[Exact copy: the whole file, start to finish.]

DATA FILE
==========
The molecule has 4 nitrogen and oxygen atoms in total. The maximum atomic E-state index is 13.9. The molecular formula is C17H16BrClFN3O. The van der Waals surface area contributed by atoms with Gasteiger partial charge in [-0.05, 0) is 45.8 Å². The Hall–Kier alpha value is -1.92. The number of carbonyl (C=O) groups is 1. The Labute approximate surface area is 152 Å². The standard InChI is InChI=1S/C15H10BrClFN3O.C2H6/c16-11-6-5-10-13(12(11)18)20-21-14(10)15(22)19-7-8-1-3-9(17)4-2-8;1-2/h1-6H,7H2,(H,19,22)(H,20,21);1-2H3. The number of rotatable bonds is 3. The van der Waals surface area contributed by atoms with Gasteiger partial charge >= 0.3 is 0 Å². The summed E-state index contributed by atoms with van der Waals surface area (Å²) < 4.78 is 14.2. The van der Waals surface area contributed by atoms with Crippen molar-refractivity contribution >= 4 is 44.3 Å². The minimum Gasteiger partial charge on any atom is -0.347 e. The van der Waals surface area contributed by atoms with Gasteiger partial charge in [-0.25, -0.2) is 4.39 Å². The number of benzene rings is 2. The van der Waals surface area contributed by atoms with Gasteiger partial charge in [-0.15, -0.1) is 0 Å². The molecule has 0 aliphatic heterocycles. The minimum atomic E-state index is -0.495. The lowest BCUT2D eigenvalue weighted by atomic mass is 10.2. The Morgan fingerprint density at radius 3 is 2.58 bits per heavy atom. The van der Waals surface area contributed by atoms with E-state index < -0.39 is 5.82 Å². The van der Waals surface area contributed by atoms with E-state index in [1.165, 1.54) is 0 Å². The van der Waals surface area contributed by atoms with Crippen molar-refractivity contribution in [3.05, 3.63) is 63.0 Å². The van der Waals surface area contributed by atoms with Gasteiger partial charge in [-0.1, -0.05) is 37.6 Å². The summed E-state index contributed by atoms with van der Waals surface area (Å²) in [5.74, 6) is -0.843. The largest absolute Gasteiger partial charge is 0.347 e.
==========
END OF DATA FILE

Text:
The molecule has 4 nitrogen and oxygen atoms in total. The maximum atomic E-state index is 13.9. The molecular formula is C17H16BrClFN3O. The van der Waals surface area contributed by atoms with Gasteiger partial charge in [-0.05, 0) is 45.8 Å². The Hall–Kier alpha value is -1.92. The number of carbonyl (C=O) groups is 1. The Labute approximate surface area is 152 Å². The standard InChI is InChI=1S/C15H10BrClFN3O.C2H6/c16-11-6-5-10-13(12(11)18)20-21-14(10)15(22)19-7-8-1-3-9(17)4-2-8;1-2/h1-6H,7H2,(H,19,22)(H,20,21);1-2H3. The number of rotatable bonds is 3. The van der Waals surface area contributed by atoms with Gasteiger partial charge >= 0.3 is 0 Å². The summed E-state index contributed by atoms with van der Waals surface area (Å²) < 4.78 is 14.2. The van der Waals surface area contributed by atoms with Crippen molar-refractivity contribution >= 4 is 44.3 Å². The minimum Gasteiger partial charge on any atom is -0.347 e. The van der Waals surface area contributed by atoms with Gasteiger partial charge in [-0.25, -0.2) is 4.39 Å². The number of benzene rings is 2. The van der Waals surface area contributed by atoms with Gasteiger partial charge in [-0.15, -0.1) is 0 Å². The molecule has 0 aliphatic heterocycles. The minimum atomic E-state index is -0.495. The lowest BCUT2D eigenvalue weighted by atomic mass is 10.2. The Morgan fingerprint density at radius 3 is 2.58 bits per heavy atom. The van der Waals surface area contributed by atoms with E-state index < -0.39 is 5.82 Å². The van der Waals surface area contributed by atoms with E-state index in [1.165, 1.54) is 0 Å². The van der Waals surface area contributed by atoms with Crippen molar-refractivity contribution in [3.05, 3.63) is 63.0 Å². The van der Waals surface area contributed by atoms with Gasteiger partial charge in [-0.1, -0.05) is 37.6 Å². The summed E-state index contributed by atoms with van der Waals surface area (Å²) in [5.74, 6) is -0.843. The largest absolute Gasteiger partial charge is 0.347 e.